Tuesday, September 26, 2006

A New Year Wish

I read a version of this article last year and thought it provided a terrific message (aka PMA). Here's to a wonderful year, and may you have plenty of both kinds of sweetness in the year to come.

Question:

On Rosh Hashanah we eat apples and honey for a sweet new year. My question is, why specifically apples and honey? There are many sweet foods. Is there anything significant about them?
Answer:

There is a difference between the sweetness of an apple and the sweetness of honey. An apple is a sweet fruit which grows on a tree. There is nothing surprising about that--many fruits are sweet. But honey comes from a bee--an insect that is not only inedible, it actually stings. Nevertheless the honey that it produces is sweet. In fact, honey is sweeter than an apple!

Similarly, there are two types of sweetness in our lives: we have times of family celebration, successes in our careers, personal triumphs and harmonious relationships. These are sweet times like the apple is sweet. But then there is a different type of sweetness; a sweetness that comes from times of challenge. When things don't go the way that we would like them to, when tragedy strikes, when our job is in jeopardy, when we fail to reach the goals we expected of ourselves, when our relationships are being strained and tested, when we feel alone.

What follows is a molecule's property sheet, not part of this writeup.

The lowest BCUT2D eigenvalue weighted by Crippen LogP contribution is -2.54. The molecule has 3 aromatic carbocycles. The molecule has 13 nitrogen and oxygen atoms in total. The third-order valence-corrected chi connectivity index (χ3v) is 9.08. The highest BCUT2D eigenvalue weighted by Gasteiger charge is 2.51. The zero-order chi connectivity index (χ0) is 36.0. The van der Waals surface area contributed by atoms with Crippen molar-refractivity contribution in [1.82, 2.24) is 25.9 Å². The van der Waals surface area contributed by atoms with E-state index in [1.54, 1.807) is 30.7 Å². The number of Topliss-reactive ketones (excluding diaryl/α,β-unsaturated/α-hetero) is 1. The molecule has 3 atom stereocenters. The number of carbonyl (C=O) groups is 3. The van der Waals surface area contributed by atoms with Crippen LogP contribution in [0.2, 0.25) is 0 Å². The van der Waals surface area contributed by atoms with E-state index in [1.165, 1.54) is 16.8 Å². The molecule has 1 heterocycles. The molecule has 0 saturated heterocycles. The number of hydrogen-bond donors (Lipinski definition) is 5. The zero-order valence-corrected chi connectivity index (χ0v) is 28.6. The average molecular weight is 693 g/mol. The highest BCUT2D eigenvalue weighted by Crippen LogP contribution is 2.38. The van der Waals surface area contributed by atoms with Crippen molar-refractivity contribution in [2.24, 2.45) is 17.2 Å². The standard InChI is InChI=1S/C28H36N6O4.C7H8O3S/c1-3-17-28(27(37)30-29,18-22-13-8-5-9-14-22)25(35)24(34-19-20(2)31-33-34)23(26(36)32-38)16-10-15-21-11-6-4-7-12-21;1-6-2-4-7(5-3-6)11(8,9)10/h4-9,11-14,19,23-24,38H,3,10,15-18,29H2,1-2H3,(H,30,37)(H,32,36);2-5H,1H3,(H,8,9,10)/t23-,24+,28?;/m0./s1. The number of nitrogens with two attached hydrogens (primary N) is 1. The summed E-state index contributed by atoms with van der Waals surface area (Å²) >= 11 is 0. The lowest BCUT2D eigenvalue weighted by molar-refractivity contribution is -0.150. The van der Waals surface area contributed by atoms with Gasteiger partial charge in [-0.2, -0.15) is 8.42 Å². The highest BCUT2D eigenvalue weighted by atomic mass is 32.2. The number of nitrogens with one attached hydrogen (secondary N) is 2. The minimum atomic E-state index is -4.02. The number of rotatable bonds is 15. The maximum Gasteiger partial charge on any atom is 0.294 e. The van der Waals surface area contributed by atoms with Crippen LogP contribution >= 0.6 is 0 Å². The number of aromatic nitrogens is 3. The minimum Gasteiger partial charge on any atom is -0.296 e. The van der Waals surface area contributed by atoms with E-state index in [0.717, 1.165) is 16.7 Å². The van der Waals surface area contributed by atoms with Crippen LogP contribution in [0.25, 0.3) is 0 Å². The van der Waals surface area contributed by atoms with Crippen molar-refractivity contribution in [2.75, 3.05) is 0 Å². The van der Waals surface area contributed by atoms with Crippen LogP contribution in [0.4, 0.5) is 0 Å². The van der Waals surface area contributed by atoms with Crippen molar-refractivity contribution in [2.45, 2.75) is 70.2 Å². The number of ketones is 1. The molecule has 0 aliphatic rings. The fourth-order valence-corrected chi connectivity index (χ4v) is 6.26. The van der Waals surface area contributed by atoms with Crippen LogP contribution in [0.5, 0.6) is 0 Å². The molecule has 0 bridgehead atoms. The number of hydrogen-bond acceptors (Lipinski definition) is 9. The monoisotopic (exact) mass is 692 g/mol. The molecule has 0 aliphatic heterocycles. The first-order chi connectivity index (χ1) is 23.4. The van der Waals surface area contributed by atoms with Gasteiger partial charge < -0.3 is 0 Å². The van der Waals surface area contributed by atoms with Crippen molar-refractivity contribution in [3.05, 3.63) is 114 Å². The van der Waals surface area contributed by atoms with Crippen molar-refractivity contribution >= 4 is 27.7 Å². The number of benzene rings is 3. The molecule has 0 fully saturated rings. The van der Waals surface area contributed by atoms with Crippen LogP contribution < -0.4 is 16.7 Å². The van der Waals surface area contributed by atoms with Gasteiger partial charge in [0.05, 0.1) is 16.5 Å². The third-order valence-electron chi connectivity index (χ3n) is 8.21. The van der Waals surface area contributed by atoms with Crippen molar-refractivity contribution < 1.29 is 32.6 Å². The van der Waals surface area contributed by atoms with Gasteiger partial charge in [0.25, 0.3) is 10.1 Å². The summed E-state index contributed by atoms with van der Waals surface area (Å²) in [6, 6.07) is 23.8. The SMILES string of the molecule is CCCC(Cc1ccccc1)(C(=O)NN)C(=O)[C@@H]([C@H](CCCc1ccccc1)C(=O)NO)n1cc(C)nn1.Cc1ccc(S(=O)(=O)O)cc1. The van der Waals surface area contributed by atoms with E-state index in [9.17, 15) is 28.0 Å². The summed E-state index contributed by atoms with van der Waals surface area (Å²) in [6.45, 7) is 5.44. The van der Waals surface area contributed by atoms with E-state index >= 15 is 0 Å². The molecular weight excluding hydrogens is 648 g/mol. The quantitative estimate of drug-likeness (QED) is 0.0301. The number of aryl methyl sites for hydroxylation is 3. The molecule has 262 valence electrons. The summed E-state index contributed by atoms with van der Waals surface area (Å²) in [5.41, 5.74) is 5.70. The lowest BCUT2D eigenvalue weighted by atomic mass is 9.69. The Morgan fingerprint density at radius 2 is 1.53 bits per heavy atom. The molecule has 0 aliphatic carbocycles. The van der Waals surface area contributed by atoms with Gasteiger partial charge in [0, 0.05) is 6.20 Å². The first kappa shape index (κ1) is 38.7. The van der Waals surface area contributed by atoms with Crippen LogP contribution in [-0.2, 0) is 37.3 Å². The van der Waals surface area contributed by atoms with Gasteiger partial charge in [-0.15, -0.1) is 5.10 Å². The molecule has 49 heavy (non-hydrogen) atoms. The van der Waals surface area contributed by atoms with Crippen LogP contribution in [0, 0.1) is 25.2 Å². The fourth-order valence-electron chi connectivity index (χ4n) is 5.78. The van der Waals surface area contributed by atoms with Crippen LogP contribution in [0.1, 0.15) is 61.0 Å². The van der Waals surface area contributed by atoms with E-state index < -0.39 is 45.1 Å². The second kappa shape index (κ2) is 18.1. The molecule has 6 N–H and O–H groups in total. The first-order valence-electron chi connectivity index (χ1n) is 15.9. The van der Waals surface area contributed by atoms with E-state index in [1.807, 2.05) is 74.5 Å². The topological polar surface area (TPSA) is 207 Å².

At the time when we are facing these challenges, they seem bitter and insurmountable, like the sting of a bee. But if we are strong and withstand the difficult times, and overcome the obstacles to our own happiness, we reveal layers of our personality that we would never have tapped into if we weren't challenged. Something deeper is brought out when we are tested. Tension in a relationship is painful, but there's nothing better than reconciling after that tension. Losing a job is degrading, but how often it is that we find bigger and better things to move on to. Loneliness can eat us up, but it can open us to higher levels of self-knowledge too. We have all experienced events in our lives that at the time were painful, but in retrospect we say, "Thank G-d for the tough times--imagine where I would be without them!"

So we eat apples and honey on the first day of the new year. We bless each other and ourselves that in the year to come the apples should bring sweetness, and what the bee stings bring should be even sweeter!

Via: Chabad.org

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